A few weeks ago I passed quiet word to New Mandala readers that mentions of the “k word” will not be tolerated in Thailand’s prospective 2011 election campaign.
The entire process of limiting political discussions of the monarchy has now been even more thoroughly formalised. Yesterday, representatives of Thai political parties were invited to sign a charter for the conduct of the election campaign. According to The Nation 42 parties backed the charter and stated their intention to, among other things, “refrain from involving the monarchy in election campaigning”.
There were, it is surely notable, 14 political parties that chose not to make this promise.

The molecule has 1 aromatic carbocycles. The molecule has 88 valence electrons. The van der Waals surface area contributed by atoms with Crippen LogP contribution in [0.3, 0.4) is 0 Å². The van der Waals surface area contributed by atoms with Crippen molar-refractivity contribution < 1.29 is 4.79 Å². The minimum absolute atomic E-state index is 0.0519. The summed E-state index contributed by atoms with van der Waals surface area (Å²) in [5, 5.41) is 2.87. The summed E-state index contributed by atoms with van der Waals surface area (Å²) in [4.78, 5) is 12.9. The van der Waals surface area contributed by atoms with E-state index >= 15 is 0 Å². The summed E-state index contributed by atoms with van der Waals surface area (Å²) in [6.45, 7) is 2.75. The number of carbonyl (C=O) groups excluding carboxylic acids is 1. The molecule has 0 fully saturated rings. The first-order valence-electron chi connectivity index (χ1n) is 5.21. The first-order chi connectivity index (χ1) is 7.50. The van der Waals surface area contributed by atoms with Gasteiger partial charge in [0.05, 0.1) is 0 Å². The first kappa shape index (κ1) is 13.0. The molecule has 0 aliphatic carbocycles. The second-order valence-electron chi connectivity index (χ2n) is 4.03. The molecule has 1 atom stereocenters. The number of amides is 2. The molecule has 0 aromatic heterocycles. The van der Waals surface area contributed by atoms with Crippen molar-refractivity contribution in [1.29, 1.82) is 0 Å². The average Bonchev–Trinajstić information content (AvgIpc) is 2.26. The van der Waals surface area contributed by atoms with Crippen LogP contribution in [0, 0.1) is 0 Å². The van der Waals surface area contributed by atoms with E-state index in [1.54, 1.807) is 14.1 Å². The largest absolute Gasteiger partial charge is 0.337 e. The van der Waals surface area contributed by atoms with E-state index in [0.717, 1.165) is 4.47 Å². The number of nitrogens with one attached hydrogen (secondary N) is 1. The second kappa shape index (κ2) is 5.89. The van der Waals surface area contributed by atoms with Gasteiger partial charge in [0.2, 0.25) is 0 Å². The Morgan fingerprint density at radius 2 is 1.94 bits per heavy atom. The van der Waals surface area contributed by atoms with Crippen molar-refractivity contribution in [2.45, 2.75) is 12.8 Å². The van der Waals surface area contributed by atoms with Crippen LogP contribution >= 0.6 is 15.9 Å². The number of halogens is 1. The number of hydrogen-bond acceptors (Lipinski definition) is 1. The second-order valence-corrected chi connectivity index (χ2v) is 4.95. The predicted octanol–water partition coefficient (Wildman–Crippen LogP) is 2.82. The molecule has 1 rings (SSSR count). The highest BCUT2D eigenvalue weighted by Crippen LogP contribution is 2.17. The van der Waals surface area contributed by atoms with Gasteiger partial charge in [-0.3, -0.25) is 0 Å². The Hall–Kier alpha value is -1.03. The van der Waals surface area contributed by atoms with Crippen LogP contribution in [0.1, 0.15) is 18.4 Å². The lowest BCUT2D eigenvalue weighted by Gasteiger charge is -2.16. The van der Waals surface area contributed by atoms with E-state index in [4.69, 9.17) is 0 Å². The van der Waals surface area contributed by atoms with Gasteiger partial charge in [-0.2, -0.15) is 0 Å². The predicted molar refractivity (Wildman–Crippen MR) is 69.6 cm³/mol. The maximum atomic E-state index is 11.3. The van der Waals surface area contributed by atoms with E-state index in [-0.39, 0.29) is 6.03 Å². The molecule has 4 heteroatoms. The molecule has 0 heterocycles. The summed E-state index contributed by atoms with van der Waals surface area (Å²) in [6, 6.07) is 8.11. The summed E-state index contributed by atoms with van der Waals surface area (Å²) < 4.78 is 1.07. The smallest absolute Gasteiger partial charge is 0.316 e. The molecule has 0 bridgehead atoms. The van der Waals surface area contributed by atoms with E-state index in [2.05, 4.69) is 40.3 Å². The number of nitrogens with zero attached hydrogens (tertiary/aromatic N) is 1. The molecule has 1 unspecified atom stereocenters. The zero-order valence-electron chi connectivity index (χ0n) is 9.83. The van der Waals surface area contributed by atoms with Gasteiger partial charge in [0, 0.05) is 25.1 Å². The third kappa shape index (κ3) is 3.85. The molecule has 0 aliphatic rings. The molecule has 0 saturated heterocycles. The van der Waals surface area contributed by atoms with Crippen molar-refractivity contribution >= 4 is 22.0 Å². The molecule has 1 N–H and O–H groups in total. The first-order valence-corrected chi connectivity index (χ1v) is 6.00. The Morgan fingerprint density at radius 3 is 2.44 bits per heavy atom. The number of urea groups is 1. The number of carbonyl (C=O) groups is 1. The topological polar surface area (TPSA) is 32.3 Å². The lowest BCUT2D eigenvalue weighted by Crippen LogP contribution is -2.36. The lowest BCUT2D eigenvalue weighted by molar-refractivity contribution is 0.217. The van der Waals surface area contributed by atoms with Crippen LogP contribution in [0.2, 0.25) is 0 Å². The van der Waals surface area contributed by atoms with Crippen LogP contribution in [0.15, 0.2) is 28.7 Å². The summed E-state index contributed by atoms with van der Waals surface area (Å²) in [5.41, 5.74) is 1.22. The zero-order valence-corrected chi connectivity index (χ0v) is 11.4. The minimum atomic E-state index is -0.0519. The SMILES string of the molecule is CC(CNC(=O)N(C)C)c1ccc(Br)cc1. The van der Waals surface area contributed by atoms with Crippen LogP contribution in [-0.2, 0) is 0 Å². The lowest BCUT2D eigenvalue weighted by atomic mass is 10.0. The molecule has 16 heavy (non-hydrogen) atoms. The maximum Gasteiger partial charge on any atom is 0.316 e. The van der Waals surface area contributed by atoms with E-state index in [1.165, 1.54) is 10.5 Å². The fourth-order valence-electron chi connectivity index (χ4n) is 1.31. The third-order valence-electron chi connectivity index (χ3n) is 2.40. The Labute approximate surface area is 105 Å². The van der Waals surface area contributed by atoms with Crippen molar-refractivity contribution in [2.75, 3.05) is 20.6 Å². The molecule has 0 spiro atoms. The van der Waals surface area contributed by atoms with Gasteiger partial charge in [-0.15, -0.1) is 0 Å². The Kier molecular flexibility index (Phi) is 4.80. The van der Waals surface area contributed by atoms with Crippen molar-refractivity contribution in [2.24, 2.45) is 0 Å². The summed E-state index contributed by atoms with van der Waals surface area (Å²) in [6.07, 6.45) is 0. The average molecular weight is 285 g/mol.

On the same day Thailand’s 83-year-old monarch, King Bhumibol Adulyadej, underwent a “spinal tap” procedure to drain excess fluid which may be impacting his ability to walk. He has been hospitalised since September 2009. Understandably, his day-to-day role in any 2011 election campaign will be very limited.
But with everything that has happened since the coup of 19 September 2006 it would be naive of us to expect that he and the monarchy more generally won’t be “involved”. The king of Thailand may never campaign in national elections. This does not mean that his legitimacy and influence are not intimately tied to a range of deeply political processes.